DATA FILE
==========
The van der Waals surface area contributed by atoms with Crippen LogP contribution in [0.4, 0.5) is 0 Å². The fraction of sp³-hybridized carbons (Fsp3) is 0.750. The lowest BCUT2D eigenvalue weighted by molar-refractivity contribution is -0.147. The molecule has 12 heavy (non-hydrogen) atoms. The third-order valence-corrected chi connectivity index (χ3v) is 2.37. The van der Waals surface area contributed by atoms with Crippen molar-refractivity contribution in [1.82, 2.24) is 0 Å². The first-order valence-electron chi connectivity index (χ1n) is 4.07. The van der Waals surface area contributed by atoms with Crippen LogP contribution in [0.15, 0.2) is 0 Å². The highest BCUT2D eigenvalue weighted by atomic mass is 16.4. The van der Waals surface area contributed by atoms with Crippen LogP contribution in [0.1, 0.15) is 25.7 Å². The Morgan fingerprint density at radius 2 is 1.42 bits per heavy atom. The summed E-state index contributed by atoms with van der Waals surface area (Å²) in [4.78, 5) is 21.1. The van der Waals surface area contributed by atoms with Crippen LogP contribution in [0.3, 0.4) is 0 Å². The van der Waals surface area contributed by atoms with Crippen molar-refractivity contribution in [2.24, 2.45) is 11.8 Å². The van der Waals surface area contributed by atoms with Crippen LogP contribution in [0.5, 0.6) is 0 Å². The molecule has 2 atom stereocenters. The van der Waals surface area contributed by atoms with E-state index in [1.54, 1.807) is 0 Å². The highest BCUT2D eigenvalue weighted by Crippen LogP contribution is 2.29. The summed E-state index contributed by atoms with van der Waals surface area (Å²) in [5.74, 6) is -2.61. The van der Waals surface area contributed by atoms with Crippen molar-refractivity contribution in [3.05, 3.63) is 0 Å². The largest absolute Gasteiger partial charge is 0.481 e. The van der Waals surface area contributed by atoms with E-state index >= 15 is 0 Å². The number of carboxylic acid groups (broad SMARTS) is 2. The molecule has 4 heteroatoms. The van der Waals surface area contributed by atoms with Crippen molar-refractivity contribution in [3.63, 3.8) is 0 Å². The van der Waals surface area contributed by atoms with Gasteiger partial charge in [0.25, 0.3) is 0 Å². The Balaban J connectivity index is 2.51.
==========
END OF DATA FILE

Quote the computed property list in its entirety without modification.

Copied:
The van der Waals surface area contributed by atoms with Crippen LogP contribution in [0.4, 0.5) is 0 Å². The fraction of sp³-hybridized carbons (Fsp3) is 0.750. The lowest BCUT2D eigenvalue weighted by molar-refractivity contribution is -0.147. The molecule has 12 heavy (non-hydrogen) atoms. The third-order valence-corrected chi connectivity index (χ3v) is 2.37. The van der Waals surface area contributed by atoms with Crippen molar-refractivity contribution in [1.82, 2.24) is 0 Å². The first-order valence-electron chi connectivity index (χ1n) is 4.07. The van der Waals surface area contributed by atoms with Crippen LogP contribution in [0.15, 0.2) is 0 Å². The highest BCUT2D eigenvalue weighted by atomic mass is 16.4. The van der Waals surface area contributed by atoms with Crippen LogP contribution in [0.1, 0.15) is 25.7 Å². The Morgan fingerprint density at radius 2 is 1.42 bits per heavy atom. The summed E-state index contributed by atoms with van der Waals surface area (Å²) in [4.78, 5) is 21.1. The van der Waals surface area contributed by atoms with Crippen LogP contribution in [0.3, 0.4) is 0 Å². The van der Waals surface area contributed by atoms with Crippen molar-refractivity contribution in [2.24, 2.45) is 11.8 Å². The van der Waals surface area contributed by atoms with Crippen LogP contribution in [0.5, 0.6) is 0 Å². The molecule has 2 atom stereocenters. The van der Waals surface area contributed by atoms with E-state index in [1.54, 1.807) is 0 Å². The highest BCUT2D eigenvalue weighted by Crippen LogP contribution is 2.29. The summed E-state index contributed by atoms with van der Waals surface area (Å²) in [5.74, 6) is -2.61. The van der Waals surface area contributed by atoms with Crippen molar-refractivity contribution in [3.05, 3.63) is 0 Å². The largest absolute Gasteiger partial charge is 0.481 e. The van der Waals surface area contributed by atoms with E-state index >= 15 is 0 Å². The number of carboxylic acid groups (broad SMARTS) is 2. The molecule has 4 heteroatoms. The van der Waals surface area contributed by atoms with Crippen molar-refractivity contribution in [3.63, 3.8) is 0 Å². The van der Waals surface area contributed by atoms with Gasteiger partial charge in [0.25, 0.3) is 0 Å². The Balaban J connectivity index is 2.51.